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Fixed costs for Clinical Negligence cases


    Solicitor Bhavesh Patel considers the recently published consultation on fixing costs of investigating some clinical negligence cases. The strategy is to reduce the cost of clinical negligence claims to the NHS – but what impact will the current proposals have on access to justice?

    By Richard Coleman

At present, the legal costs associated with investigating a clinical negligence case are, if the case succeeds, assessed following the conclusion of the case, and paid by the Defendant in the case (usually an NHS Trust or other medical professional/organisation).  There is no specific limit at present on what costs can be claimed but, generally, the costs must be reasonable and proportionate to the issues in the case, including the amount of compensation at stake and the complexity of the case.

Health secretary Jeremy Hunt recently announced the details of the fixed costs regime for clinical negligence cases, which would be mandatory for all claims worth up to £25,000 in compensation. This means that the for those patients pursuing such claims, the level of investigation that can be undertaken would be limited to what could be achieved by the amount of costs fixed by the proposal.  The consultation paper puts forward the following fee options:

  • A fixed recoverable amount, irrespective of settlement value and would depend on the stage at which the claim was settled- i.e. pre-issue: £3,000 and rising to £7,150 for claims that are post-listing. Trial fees are in addition to these figures and a 10% reduction is proposed for early admission of liability within a defined period; or
  • A lower fixed recoverable sum but an additional amount calculated as a percentage of the final damages awarded.

Is it fair to impost fixed costs to every case?

In my opinion, there will be some cases that are simply not suitable for fixed recoverable costs and failing to pursue them will lead to injustice. At the very least, exemptions should be applied to cases that are particularly complex, or those that involve still-birth and bereavement.

It is difficult to define a ‘complex’ case, but it can be said with conviction that the level of damages does not necessarily indicate the complexity of the matter. Factual and legal complexities need not be proportional to the damages claimed.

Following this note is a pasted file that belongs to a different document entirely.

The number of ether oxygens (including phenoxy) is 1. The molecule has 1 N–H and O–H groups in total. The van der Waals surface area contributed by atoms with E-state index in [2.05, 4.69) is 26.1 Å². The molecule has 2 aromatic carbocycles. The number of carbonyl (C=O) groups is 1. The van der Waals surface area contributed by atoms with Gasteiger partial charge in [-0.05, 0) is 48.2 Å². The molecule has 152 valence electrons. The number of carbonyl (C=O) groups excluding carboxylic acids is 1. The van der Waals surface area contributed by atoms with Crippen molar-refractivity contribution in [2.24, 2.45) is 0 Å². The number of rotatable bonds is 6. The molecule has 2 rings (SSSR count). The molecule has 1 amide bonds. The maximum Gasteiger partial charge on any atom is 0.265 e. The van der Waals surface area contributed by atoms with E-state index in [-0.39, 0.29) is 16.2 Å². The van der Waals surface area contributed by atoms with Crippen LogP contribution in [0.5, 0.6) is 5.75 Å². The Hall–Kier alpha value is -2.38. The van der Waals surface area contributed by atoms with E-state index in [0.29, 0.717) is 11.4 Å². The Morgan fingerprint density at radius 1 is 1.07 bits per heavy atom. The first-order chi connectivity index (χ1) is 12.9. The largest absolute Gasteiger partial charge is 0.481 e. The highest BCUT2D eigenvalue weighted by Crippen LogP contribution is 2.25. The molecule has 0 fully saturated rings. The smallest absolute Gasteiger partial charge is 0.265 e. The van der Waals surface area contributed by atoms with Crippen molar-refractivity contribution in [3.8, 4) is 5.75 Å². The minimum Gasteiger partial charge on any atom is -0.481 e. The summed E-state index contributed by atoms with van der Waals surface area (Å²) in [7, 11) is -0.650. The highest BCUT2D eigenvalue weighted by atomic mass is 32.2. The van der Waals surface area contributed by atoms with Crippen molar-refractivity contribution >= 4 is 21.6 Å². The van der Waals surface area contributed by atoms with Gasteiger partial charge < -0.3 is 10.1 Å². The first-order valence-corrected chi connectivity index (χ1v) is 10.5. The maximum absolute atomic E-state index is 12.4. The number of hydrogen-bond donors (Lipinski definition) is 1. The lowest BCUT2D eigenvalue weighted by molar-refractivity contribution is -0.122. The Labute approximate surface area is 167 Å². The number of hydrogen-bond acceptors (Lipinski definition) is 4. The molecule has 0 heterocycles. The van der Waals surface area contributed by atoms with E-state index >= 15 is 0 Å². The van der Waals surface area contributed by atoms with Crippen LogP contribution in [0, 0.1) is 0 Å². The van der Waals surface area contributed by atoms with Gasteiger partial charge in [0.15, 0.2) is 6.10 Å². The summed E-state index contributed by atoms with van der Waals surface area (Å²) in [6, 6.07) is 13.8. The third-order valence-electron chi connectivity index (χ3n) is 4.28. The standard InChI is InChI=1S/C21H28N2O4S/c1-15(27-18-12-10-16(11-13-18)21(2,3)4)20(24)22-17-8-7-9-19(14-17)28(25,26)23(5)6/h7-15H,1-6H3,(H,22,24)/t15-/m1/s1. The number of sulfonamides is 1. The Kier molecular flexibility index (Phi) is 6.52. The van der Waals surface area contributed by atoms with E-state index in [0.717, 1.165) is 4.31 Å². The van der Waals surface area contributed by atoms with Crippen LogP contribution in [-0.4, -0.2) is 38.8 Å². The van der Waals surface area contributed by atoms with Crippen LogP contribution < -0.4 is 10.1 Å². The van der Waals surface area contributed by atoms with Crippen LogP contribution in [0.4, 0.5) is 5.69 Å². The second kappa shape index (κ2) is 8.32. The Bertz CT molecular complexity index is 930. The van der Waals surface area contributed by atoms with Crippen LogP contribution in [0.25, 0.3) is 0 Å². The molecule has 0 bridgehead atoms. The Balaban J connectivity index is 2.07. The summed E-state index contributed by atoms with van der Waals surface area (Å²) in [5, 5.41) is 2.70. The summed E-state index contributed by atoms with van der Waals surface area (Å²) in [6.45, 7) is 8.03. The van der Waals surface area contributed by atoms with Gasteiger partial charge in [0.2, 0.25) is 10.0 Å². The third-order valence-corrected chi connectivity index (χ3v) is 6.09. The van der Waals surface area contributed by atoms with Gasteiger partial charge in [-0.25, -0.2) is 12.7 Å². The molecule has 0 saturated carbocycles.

In respect of damages for bereavement, they are fixed by the government at a figure well below £25,000.00 and therefore if exemptions are not applied, it will restrict the ability of families who have lost a loved one to pursue a claim.

Law Society president Robert Bourns has stated “draft plans could see harmed patients denied the correct level of compensation unless the proposed scheme excludes complex cases and includes exemptions for unusual circumstances.”

Should the government be considering improvement to other areas?

The government has not addressed how the NHS Litigation Authority contributes to increased legal costs by unreasonable approaches to claims, such as resisting payments on account of damages where liability has already been admitted or continuing to use the ‘deny, defend and delay’ approach, increasing the costs incurred by the Claimant’s legal team.

Surely the approach to take would be to reduce the number of mistakes in hospitals, by providing better training, adequate staffing levels and robust procedures which will reduce the numbers of claim and in turn the amount of compensation paid out, and costs paid to Claimant solicitors. In the long term this will save a large amount of money as well as human lives, the cost of which of which is far greater than any NHS budget.

Another method where action can be taken is to implement sanctions where there is a failure by hospital staff to follow the duty of candour and not willingly reveal things when they go wrong. In my experience, some patients only pursue claims because they have not had an honest explanation about what went wrong with their treatment, and an apology.

This does bring the question of whether if the above is implemented, would fixed costs still be necessary? There is an argument that they are not needed at all as the Courts are already taking a proportionate and pragmatic approach to costs budgeting. In the recent case of BNM v MGN Ltd [2016] it was made clear that costs can be reduced to a fraction of the reasonable or necessary costs by applying the new proportionality test. If costs judges are already considering proportionality and managing costs, is there a need for further restriction on costs?


The reality is that clinical negligence law is a very complex area which requires a great deal of in depth investigation and extensive evidence, and you cannot accurately fix the level of costs required just by reference to the final compensation paid.

Fixed costs will not only restrict an injured patient’s ability to bring a claim, but also may breach the Human Rights Act 1998, Article 6 (1) (ECHR) as in effect, individuals may not be able to obtain access to legal advice and representation.

Reduction of legal costs can instead take place by using alternative methods such as having an increased focus on improving the standard of medical treatment and ensuring early admissions are made by the Defendant in appropriate cases.

If however fixed costs are to be implemented, it must make the relevant exemptions to cases that involve complexities, stillbirths and bereavement.

The consultation is due to last for a period of 12 weeks, closing on 1 May 2017, and my colleagues and I will be providing information to respond to the consultation, and following the developments with interest.

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